The trailhead for the Chattooga River Trail and Chattooga River Loop Trail can be found off Bull Pen Road at the Chattooga River bridge, marked by an information board. After .7 mile, the Chattooga River Trail connects with the Chattooga River Loop Trail, which completes the loop with an additional 1 mile of trail.
Numerous wildflowers appear along the wilderness area trails. Rattlesnake plantain (Goodyera pubescens), a tiny orchid that grows on a 1-foot spike, is spectacular for its evergreen basal (ground level) leaves which show a pattern perhaps reminiscent of a snake skin. Mountain camellia (Stewartia ovata) is a rare shrub with a beautiful, large white flower similar to the southern magnolia (Magnolia grandiflora). It occurs sparsely on river bluffs or wooded stream margins.
The area also supports a diverse wildlife population. The ample water supply guarantees a number of mammals, including raccoons (Procyon lotor), white-tailed deer, and black bears. Numerous species of birds reside in or pass through the Ellicott Rock Wilderness, and one, the Swainson's warbler (Limnothlypis swainsonii), is of special interest. This bird was first described near Savannah, Georgia, around 1801 in the drawings of naturalist John Abbot, who named it the "swamp worm-eater." His illustrations were not discovered, however, for nearly a century. In 1833, naturalist Reverend John Bachman reported the Swainson's warbler on the Edisto River in South Carolina, but it was not sighted again until ornithologists William Brewster and Arthur Wayne reported the species nearly 50 years later.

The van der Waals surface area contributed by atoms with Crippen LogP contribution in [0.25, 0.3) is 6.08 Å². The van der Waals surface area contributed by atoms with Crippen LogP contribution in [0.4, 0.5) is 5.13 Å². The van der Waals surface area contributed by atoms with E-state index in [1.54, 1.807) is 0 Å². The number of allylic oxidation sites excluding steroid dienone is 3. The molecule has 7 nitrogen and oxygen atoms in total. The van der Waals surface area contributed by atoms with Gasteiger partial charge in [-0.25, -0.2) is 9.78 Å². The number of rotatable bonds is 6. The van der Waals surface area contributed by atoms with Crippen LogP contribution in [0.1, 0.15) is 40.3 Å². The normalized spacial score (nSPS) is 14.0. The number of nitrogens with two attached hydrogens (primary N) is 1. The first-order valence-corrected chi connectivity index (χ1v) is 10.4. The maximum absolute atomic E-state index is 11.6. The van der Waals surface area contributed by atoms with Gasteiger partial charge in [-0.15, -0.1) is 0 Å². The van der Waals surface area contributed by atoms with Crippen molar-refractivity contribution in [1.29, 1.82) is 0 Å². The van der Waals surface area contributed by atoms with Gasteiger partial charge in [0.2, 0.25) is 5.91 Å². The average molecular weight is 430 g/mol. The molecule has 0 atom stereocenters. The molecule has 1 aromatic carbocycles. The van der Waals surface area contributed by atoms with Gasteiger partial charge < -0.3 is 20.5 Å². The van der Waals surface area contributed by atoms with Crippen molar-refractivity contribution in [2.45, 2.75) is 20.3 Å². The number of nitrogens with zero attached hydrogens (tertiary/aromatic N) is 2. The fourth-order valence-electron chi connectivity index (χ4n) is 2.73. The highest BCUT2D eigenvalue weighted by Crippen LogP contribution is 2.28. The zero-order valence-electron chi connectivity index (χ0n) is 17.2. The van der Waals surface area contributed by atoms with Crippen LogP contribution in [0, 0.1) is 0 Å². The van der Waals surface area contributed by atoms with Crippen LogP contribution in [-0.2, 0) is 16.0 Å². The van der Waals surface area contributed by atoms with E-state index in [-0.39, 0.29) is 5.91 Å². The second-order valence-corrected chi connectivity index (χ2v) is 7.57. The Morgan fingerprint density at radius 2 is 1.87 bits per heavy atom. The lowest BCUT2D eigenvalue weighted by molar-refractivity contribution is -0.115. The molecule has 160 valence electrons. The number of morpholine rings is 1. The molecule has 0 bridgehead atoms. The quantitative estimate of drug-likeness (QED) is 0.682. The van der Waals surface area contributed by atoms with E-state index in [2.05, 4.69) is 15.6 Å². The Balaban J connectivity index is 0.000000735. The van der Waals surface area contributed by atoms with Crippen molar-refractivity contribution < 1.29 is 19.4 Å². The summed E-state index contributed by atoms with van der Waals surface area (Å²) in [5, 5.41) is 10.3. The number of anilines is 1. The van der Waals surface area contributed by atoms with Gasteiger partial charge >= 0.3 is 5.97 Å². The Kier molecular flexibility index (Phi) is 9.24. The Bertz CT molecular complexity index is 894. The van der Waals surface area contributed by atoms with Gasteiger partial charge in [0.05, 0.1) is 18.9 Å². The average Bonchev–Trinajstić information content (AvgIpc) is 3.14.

Brewster theorized that this and other lost birds might be found in the southern Appalachian Mountains, and began searching near the present Ellicott Wilderness. But it was another 50 years before the warbler's presence was established in some mountain rhododendron communities, and not until 1960 were they found in large numbers in the escarpment gorges of the Chattooga and other nearby rivers.
[Fig. 32(18)] The center offers daily programs for children and adults, including lectures, nature classes, tours of the botanical gardens, and outings. The center offers exhibits on local archeology, geology, and biology, including live salamanders, snakes, and fish. Fresh wildflower arrangements are available to help visitors identify local plants. Next door is the Appalachian Environmental Art Center, where one may enroll in classes in nature and landscape photography.
[Fig. 32(24)] Rare plants thrive in the high-altitude rainforest of the Highland Plateau in Macon County. Peregrine falcons nest in the ledges and crevices of ancient mountains that tower to 5,000 feet, and waterfalls abound, particularly around the pleasant resort town of Highlands, which holds a well-deserved reputation for its rambling old inns, modern bed and breakfast accommodations, and gourmet dining.
The Glen Falls Scenic Area in the Nantahala National Forest provides wonderful views of the Blue Valley. Among the abundant mountain laurel grow majestic trees including the Carolina hemlock (Tsuga caroliniana), basswood (Tilia heterophylla), the rare pignut hickory (Carya glabra), and northern red oak.
The well-maintained trail to the cascading falls is steep. Hikers have the option to take the first trail to the top of the upper falls or to descend to its base, then to the base of the middle falls, and on down to the lower falls. The cold water plunges 640 feet from the East Fork of Overflow Creek in just .5 mile, and the three waterfalls with connecting cataracts drop 70, 60, and 15 feet for an awesome and refreshing experience.